September 28, 2021
The rapid changes to our working lives caused by the global pandemic have prompted a great deal of debate about the future of work, the workplace and corporate real estate generally. At the highest levels of management within many organisations, leaders are now reflecting on their experiences and asking searching questions about their ways of working.
As businesses now plan for a world beyond the pandemic, an opportunity has been created to reconfigure the ways in which they structure their operations. How this will work in practice, and how it will be applied to different geographies and sectors is yet to be defined.
But there are four fundamental questions that leaders should think about when developing a work strategy for the future.
The Workforce: Is your model of work fit for purpose?
Prior to the pandemic, the notion of work for many was inextricably linked to the office. The experience of the last 18 months has brought this thinking into question. Our own data points to changing workforce preferences. Flexibility is becoming more and more attractive with 63 percent of the workforce wanting to keep the possibility to alternate between different places of work in the future. Only 8 percent said that they wanted to work entirely from home and over half of workers (61 percent) reported missing ‘real’ human interactions the most while working remotely.
The sweet spot for feeling engaged, empowered and fulfilled – at least for most surveyed office workers – is working from the office at a minimum of three days per week. What is becoming clear is that the office remains an irreplaceable tool for providing employees with a social purpose. And it will remain at the centre of the work ecosystem.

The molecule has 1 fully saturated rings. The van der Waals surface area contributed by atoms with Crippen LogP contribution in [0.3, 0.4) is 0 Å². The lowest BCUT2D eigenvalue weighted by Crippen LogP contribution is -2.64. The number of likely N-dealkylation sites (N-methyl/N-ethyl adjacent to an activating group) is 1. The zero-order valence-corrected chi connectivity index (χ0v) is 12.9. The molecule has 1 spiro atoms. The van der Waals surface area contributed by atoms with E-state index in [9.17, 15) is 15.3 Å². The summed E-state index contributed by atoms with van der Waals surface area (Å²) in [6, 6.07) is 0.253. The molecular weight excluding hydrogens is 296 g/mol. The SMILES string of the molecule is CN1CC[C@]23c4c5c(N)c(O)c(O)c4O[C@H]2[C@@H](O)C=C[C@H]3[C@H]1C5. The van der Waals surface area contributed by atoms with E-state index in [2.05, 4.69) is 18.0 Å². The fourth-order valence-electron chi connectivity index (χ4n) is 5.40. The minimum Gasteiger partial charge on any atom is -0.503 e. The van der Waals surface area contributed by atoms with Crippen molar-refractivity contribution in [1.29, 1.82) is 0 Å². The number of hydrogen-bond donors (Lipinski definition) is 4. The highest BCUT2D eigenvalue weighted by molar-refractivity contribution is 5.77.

This shift to elastic work models changes more than the form and function of offices; it also changes how employee experiences work. Businesses will need to navigate this change and transform the way they foster culture, collaboration, and innovation – no matter where work takes place.
Employees are also rethinking their life priorities. Our data shows that work-life balance is now the number one workforce priority – even ahead of securing a comfortable salary. With the pandemic magnifying the lens on health, employees will expect – if not demand – that companies will provide for both their physical health and safety, and mental well-being. 73 percent of workers want to work from places that offer a destination for human connection, coupled with a safe, healthy lifestyle.
The Workplace: How can you shape your future workplace?
It’s a critical phase for leaders to increase their focus on how workplace design can help employees feel energized, connected, and engaged. COVID-19 has spotlighted the need for spaces that are healthier, better designed and more inclusive, and companies are increasingly acknowledging the benefits—such as greater mental wellbeing, increased productivity, and cost savings—that come from healthier urban environments and workplaces. JLL’s findings reveal that workers are asking for workplaces that address mental, social, and physical wellbeing.